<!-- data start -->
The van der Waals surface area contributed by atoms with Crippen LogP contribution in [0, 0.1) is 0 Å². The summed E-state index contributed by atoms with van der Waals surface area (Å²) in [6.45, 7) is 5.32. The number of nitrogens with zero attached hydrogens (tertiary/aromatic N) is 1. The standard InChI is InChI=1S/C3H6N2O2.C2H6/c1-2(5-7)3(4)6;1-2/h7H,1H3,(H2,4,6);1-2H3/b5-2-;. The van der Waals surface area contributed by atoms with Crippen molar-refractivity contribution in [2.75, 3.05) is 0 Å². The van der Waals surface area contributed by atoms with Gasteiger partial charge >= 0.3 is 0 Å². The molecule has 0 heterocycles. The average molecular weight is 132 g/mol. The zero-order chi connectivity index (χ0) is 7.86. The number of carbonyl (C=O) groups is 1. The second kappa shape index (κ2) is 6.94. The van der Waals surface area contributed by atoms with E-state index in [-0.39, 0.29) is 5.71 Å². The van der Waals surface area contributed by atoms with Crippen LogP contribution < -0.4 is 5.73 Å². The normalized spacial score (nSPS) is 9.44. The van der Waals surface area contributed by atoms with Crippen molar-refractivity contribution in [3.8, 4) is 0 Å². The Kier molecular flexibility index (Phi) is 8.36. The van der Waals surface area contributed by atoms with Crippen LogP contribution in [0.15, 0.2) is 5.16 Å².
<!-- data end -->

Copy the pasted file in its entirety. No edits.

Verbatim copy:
The van der Waals surface area contributed by atoms with Crippen LogP contribution in [0, 0.1) is 0 Å². The summed E-state index contributed by atoms with van der Waals surface area (Å²) in [6.45, 7) is 5.32. The number of nitrogens with zero attached hydrogens (tertiary/aromatic N) is 1. The standard InChI is InChI=1S/C3H6N2O2.C2H6/c1-2(5-7)3(4)6;1-2/h7H,1H3,(H2,4,6);1-2H3/b5-2-;. The van der Waals surface area contributed by atoms with Crippen molar-refractivity contribution in [2.75, 3.05) is 0 Å². The van der Waals surface area contributed by atoms with Gasteiger partial charge >= 0.3 is 0 Å². The molecule has 0 heterocycles. The average molecular weight is 132 g/mol. The zero-order chi connectivity index (χ0) is 7.86. The number of carbonyl (C=O) groups is 1. The second kappa shape index (κ2) is 6.94. The van der Waals surface area contributed by atoms with E-state index in [-0.39, 0.29) is 5.71 Å². The van der Waals surface area contributed by atoms with Crippen LogP contribution < -0.4 is 5.73 Å². The normalized spacial score (nSPS) is 9.44. The van der Waals surface area contributed by atoms with Crippen molar-refractivity contribution in [3.8, 4) is 0 Å². The Kier molecular flexibility index (Phi) is 8.36. The van der Waals surface area contributed by atoms with Crippen LogP contribution in [0.15, 0.2) is 5.16 Å².